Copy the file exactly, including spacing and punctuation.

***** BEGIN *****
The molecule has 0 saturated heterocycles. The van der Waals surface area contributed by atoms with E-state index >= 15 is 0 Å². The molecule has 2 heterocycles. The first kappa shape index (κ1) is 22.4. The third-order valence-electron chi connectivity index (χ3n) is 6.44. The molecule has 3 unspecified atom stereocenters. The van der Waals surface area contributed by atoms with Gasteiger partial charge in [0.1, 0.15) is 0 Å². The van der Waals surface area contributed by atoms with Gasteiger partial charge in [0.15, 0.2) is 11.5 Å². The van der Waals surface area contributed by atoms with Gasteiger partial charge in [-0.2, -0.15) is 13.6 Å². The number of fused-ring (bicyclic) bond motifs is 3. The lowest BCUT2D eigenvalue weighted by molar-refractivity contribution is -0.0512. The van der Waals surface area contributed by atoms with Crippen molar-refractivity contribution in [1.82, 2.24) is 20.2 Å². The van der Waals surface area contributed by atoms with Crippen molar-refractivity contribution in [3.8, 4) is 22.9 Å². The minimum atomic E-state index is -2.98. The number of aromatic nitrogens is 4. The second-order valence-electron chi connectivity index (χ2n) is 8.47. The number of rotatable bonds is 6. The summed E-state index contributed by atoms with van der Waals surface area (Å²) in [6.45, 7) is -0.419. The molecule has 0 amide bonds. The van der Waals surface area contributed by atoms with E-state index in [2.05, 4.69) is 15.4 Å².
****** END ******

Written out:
The molecule has 0 saturated heterocycles. The van der Waals surface area contributed by atoms with E-state index >= 15 is 0 Å². The molecule has 2 heterocycles. The first kappa shape index (κ1) is 22.4. The third-order valence-electron chi connectivity index (χ3n) is 6.44. The molecule has 3 unspecified atom stereocenters. The van der Waals surface area contributed by atoms with Gasteiger partial charge in [0.1, 0.15) is 0 Å². The van der Waals surface area contributed by atoms with Gasteiger partial charge in [0.15, 0.2) is 11.5 Å². The van der Waals surface area contributed by atoms with Gasteiger partial charge in [-0.2, -0.15) is 13.6 Å². The number of fused-ring (bicyclic) bond motifs is 3. The lowest BCUT2D eigenvalue weighted by molar-refractivity contribution is -0.0512. The van der Waals surface area contributed by atoms with Crippen molar-refractivity contribution in [1.82, 2.24) is 20.2 Å². The van der Waals surface area contributed by atoms with Crippen molar-refractivity contribution in [3.8, 4) is 22.9 Å². The minimum atomic E-state index is -2.98. The number of aromatic nitrogens is 4. The second-order valence-electron chi connectivity index (χ2n) is 8.47. The number of rotatable bonds is 6. The summed E-state index contributed by atoms with van der Waals surface area (Å²) in [6.45, 7) is -0.419. The molecule has 0 amide bonds. The van der Waals surface area contributed by atoms with E-state index in [2.05, 4.69) is 15.4 Å².